Everything Perpendicular

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It was a Wednesday when you rubbed your ankles and told me you couldn’t walk any more. I have it marked on my calendar: MOM DSBLD. I know you have posters on your walls at the home with skyscrapers piercing star-studded skies, and pamphlets illustrating how cheap seeing the Grand Canyon from a hot-air balloon can be, so I asked myself how do we make you fly. How do we make you fly when I have no more money for anything but my kids. I told Janet I would be in the basement for a while for work. She didn’t say anything, and so I began to design a flight machine for you. The blueprints were coarse with dust and afterwards ringed with coffee stains diluted by sweat, and the pens pointed upwards to avoid ink from spilling were scattered like fallen branches. I calibrated angles and broke everything into little pieces to build them together but nothing seemed to fit: everything perpendicular and yet no flow, nothing to allow your eyes to shimmer as the wind lapped your face. But I had to rub the veins on my ankles to realize what you needed to fly was my shoe, of course. I left it in the middle of the backyard and used the chains from the swing set you gave the kids to tear apart the crisp cauterized edges, the girls peeling apart the burnt rubber and the boys tumbling over the tongue. The shoe lolled outwards out of its confines and then I had Janet help me twine the shoelaces to form the propellers. I did nothing else; simply let it grow until the fence bordered the sides like wooden ribs. All it had to do was blossom and stretch and it would fit you. My family laughs at me, because I only had one pair of shoes. But now I can feel the broiling asphalt, the summery crunch of grass: some of it hurts, but to tell you the truth I don’t mind. It’s the first thing I’ve felt in a while.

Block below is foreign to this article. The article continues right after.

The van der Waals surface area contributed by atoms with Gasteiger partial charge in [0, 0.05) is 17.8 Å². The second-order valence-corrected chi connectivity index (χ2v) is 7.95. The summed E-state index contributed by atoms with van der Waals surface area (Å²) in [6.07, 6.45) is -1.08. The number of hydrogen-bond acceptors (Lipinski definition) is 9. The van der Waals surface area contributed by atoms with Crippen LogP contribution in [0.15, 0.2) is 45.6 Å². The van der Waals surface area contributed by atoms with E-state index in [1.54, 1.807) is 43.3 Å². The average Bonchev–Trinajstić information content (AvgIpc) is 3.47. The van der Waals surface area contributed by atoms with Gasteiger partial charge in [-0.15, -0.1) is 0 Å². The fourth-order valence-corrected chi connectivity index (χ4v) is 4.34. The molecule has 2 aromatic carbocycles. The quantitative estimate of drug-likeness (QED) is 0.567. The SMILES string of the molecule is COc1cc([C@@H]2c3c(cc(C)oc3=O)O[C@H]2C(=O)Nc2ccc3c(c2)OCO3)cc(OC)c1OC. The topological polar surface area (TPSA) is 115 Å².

Apologies for the imagery, I lapse from time to time.





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